LONDON - The U.S. dollar hit a 3-1/2 month high on Monday as rising U.S. Treasury yields spooked investors and boosted the greenback's safe-haven appeal.
After falling 4% in the last quarter of 2020, the dollar has strengthened by nearly 2.5% year-to-date as investors expect the broad rise in U.S. bond yields to weigh on stretched equity valuations and boost demand for the U.S. currency.
Recent economic figures are also supportive with U.S. data showing non-farm payrolls surged by 379,000 jobs last month while the U.S. Senate approved President Joe Biden's $1.9 trillion recovery package.
"The U.S. labour market is healing quickly, President Biden's gargantuan relief package has been approved by the Senate, and America has stepped up its immunization game, administering a record number of vaccines this weekend," Marios Hadjikyriacos, an investment analyst at XM, said.
But while U.S. yields climbed within striking distance of a one-year high above 1.62% hit on Friday, German yields dipped nearly 5 basis points last week, pulling the euro to a near four-month low below $1.19.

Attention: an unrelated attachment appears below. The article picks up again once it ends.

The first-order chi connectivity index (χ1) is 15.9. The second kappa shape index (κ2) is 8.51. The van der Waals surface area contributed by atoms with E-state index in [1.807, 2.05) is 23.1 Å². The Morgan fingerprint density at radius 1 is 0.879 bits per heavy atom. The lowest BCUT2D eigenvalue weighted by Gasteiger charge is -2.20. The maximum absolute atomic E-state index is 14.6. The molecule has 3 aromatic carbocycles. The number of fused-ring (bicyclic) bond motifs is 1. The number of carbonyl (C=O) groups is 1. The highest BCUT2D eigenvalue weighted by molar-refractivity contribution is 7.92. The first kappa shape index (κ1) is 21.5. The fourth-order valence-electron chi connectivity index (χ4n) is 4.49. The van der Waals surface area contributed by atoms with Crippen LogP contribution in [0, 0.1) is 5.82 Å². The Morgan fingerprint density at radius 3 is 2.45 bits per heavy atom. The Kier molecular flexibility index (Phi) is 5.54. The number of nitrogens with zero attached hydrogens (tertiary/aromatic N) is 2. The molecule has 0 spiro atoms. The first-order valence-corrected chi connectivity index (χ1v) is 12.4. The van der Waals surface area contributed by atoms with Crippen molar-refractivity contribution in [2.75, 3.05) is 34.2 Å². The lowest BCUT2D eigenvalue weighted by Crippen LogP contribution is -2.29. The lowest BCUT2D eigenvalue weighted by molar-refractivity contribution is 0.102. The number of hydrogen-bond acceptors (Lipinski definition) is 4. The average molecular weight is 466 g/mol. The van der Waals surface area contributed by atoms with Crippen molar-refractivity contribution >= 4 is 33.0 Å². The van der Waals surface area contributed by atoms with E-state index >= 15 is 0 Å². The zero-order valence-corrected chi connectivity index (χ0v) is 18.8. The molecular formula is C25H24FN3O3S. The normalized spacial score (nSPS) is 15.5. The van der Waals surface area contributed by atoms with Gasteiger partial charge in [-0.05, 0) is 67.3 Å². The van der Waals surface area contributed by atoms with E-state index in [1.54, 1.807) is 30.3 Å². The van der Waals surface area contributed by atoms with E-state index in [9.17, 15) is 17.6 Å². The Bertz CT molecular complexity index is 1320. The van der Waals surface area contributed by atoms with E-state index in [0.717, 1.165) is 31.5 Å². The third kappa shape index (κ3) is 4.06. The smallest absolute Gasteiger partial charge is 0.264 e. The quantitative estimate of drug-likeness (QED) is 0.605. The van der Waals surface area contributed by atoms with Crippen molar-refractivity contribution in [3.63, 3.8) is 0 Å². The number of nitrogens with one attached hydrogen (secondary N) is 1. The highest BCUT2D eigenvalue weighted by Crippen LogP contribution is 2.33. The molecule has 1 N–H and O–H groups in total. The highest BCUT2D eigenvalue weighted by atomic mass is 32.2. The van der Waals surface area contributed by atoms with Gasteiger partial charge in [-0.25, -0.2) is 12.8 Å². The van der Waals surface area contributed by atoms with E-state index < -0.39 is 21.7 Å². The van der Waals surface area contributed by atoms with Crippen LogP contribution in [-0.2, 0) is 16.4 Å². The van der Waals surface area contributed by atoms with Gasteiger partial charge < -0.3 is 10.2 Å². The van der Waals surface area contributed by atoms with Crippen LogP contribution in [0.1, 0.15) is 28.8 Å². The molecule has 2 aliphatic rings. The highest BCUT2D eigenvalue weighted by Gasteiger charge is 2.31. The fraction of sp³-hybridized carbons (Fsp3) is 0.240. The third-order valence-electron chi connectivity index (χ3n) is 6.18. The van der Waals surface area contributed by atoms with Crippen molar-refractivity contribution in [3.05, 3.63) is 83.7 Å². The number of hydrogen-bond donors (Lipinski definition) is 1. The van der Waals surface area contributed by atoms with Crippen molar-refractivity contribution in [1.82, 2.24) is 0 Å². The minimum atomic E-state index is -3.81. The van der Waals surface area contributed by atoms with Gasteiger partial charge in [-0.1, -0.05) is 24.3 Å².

BofA analyst Athanasios Vamvakidis said the potent mix of U.S. stimulus, faster reopening and greater consumer firepower was a clear positive for the dollar.
The dollar index stood at 92.30 against a basket of six major currencies, up 0.4%, its highest level since late-November.
The Australian dollar weakened 0.3% to $0.7658. The New Zealand dollar was down about 0.8%.
The currencies have been in demand because of their links to global commodities trading, but the dollar's bounce dented both.
The dollar held near a one-month high against the British pound, at $1.3819 . Against the low-yielding yen, the greenback held firmer at 108.56 yen, having hit a nine-month high of 108.645 on Friday.
(Reporting by Saikat Chatterjee; Editing by Andrew Cawthorne and Alexander Smith) ((firstname.lastname@example.org; +44-20-7542-1713; Reuters Messaging: email@example.com))